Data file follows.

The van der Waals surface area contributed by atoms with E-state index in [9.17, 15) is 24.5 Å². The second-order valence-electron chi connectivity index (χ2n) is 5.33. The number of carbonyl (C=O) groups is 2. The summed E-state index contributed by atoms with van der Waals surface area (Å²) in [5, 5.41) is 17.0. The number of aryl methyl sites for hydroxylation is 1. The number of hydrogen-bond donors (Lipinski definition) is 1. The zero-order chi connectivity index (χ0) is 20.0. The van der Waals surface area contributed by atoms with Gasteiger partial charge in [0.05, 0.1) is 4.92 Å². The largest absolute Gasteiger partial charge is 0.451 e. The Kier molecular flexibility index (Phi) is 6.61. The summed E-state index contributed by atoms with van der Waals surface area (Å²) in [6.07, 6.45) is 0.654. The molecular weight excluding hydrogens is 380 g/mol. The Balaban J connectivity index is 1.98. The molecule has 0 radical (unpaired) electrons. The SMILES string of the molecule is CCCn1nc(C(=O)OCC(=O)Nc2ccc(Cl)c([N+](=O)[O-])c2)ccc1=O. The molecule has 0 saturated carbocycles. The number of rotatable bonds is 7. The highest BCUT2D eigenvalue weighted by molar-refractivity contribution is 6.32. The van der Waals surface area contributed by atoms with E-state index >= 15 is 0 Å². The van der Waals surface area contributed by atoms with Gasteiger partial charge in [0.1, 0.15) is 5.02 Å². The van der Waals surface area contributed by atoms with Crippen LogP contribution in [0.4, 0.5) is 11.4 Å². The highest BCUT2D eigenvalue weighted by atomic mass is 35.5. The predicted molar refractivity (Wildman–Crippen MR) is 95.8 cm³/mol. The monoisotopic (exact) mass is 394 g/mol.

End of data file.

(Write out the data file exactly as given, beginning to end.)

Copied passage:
The van der Waals surface area contributed by atoms with E-state index in [9.17, 15) is 24.5 Å². The second-order valence-electron chi connectivity index (χ2n) is 5.33. The number of carbonyl (C=O) groups is 2. The summed E-state index contributed by atoms with van der Waals surface area (Å²) in [5, 5.41) is 17.0. The number of aryl methyl sites for hydroxylation is 1. The number of hydrogen-bond donors (Lipinski definition) is 1. The zero-order chi connectivity index (χ0) is 20.0. The van der Waals surface area contributed by atoms with Gasteiger partial charge in [0.05, 0.1) is 4.92 Å². The largest absolute Gasteiger partial charge is 0.451 e. The Kier molecular flexibility index (Phi) is 6.61. The summed E-state index contributed by atoms with van der Waals surface area (Å²) in [6.07, 6.45) is 0.654. The molecular weight excluding hydrogens is 380 g/mol. The Balaban J connectivity index is 1.98. The molecule has 0 radical (unpaired) electrons. The SMILES string of the molecule is CCCn1nc(C(=O)OCC(=O)Nc2ccc(Cl)c([N+](=O)[O-])c2)ccc1=O. The molecule has 0 saturated carbocycles. The number of rotatable bonds is 7. The highest BCUT2D eigenvalue weighted by molar-refractivity contribution is 6.32. The van der Waals surface area contributed by atoms with E-state index >= 15 is 0 Å². The van der Waals surface area contributed by atoms with Gasteiger partial charge in [0.1, 0.15) is 5.02 Å². The van der Waals surface area contributed by atoms with Crippen LogP contribution in [0.4, 0.5) is 11.4 Å². The highest BCUT2D eigenvalue weighted by atomic mass is 35.5. The predicted molar refractivity (Wildman–Crippen MR) is 95.8 cm³/mol. The monoisotopic (exact) mass is 394 g/mol.